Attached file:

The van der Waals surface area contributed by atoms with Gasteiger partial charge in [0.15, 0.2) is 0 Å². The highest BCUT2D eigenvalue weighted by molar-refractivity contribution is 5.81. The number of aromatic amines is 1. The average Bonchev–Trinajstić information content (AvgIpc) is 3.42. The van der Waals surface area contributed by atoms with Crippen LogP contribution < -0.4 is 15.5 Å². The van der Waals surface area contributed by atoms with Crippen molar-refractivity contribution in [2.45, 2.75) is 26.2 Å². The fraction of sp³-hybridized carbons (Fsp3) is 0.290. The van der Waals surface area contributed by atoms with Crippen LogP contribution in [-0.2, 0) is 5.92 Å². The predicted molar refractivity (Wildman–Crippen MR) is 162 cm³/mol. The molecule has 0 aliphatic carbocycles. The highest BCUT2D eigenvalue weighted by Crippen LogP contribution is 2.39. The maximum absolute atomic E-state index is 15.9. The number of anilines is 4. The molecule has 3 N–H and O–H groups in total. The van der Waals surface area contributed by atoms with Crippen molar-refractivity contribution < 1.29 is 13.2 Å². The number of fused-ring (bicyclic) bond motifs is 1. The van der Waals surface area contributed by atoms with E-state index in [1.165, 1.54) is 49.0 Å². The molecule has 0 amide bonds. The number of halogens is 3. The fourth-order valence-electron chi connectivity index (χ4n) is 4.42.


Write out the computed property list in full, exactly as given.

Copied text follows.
The van der Waals surface area contributed by atoms with Gasteiger partial charge in [0.15, 0.2) is 0 Å². The highest BCUT2D eigenvalue weighted by molar-refractivity contribution is 5.81. The number of aromatic amines is 1. The average Bonchev–Trinajstić information content (AvgIpc) is 3.42. The van der Waals surface area contributed by atoms with Crippen LogP contribution < -0.4 is 15.5 Å². The van der Waals surface area contributed by atoms with Crippen molar-refractivity contribution in [2.45, 2.75) is 26.2 Å². The fraction of sp³-hybridized carbons (Fsp3) is 0.290. The van der Waals surface area contributed by atoms with Crippen LogP contribution in [-0.2, 0) is 5.92 Å². The predicted molar refractivity (Wildman–Crippen MR) is 162 cm³/mol. The molecule has 0 aliphatic carbocycles. The highest BCUT2D eigenvalue weighted by Crippen LogP contribution is 2.39. The maximum absolute atomic E-state index is 15.9. The number of anilines is 4. The molecule has 3 N–H and O–H groups in total. The van der Waals surface area contributed by atoms with Crippen molar-refractivity contribution < 1.29 is 13.2 Å². The number of fused-ring (bicyclic) bond motifs is 1. The van der Waals surface area contributed by atoms with E-state index in [1.165, 1.54) is 49.0 Å². The molecule has 0 amide bonds. The number of halogens is 3. The fourth-order valence-electron chi connectivity index (χ4n) is 4.42.